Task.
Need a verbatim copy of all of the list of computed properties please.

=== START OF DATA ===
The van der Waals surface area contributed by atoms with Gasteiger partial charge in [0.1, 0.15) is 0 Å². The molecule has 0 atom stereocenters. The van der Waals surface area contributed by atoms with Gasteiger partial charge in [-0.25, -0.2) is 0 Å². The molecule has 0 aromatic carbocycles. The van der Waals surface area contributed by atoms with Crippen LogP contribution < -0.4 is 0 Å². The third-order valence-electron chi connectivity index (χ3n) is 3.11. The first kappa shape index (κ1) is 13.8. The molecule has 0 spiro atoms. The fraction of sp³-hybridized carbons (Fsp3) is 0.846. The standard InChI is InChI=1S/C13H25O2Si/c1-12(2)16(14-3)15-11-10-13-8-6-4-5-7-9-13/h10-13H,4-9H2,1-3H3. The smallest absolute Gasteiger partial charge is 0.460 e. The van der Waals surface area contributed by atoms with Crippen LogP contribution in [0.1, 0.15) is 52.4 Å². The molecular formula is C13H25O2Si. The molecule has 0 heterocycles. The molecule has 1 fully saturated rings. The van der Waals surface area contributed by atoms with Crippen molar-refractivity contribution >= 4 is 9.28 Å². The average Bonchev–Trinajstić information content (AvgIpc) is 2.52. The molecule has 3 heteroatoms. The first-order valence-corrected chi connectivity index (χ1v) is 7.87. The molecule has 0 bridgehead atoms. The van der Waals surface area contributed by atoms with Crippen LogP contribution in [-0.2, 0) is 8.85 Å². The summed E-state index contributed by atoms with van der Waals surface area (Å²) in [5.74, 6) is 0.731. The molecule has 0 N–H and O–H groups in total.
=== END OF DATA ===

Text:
The van der Waals surface area contributed by atoms with Gasteiger partial charge in [0.1, 0.15) is 0 Å². The molecule has 0 atom stereocenters. The van der Waals surface area contributed by atoms with Gasteiger partial charge in [-0.25, -0.2) is 0 Å². The molecule has 0 aromatic carbocycles. The van der Waals surface area contributed by atoms with Crippen LogP contribution < -0.4 is 0 Å². The third-order valence-electron chi connectivity index (χ3n) is 3.11. The first kappa shape index (κ1) is 13.8. The molecule has 0 spiro atoms. The fraction of sp³-hybridized carbons (Fsp3) is 0.846. The standard InChI is InChI=1S/C13H25O2Si/c1-12(2)16(14-3)15-11-10-13-8-6-4-5-7-9-13/h10-13H,4-9H2,1-3H3. The smallest absolute Gasteiger partial charge is 0.460 e. The van der Waals surface area contributed by atoms with Crippen LogP contribution in [0.1, 0.15) is 52.4 Å². The molecular formula is C13H25O2Si. The molecule has 0 heterocycles. The molecule has 1 fully saturated rings. The van der Waals surface area contributed by atoms with Crippen molar-refractivity contribution >= 4 is 9.28 Å². The average Bonchev–Trinajstić information content (AvgIpc) is 2.52. The molecule has 3 heteroatoms. The first-order valence-corrected chi connectivity index (χ1v) is 7.87. The molecule has 0 bridgehead atoms. The van der Waals surface area contributed by atoms with Crippen LogP contribution in [-0.2, 0) is 8.85 Å². The summed E-state index contributed by atoms with van der Waals surface area (Å²) in [5.74, 6) is 0.731. The molecule has 0 N–H and O–H groups in total.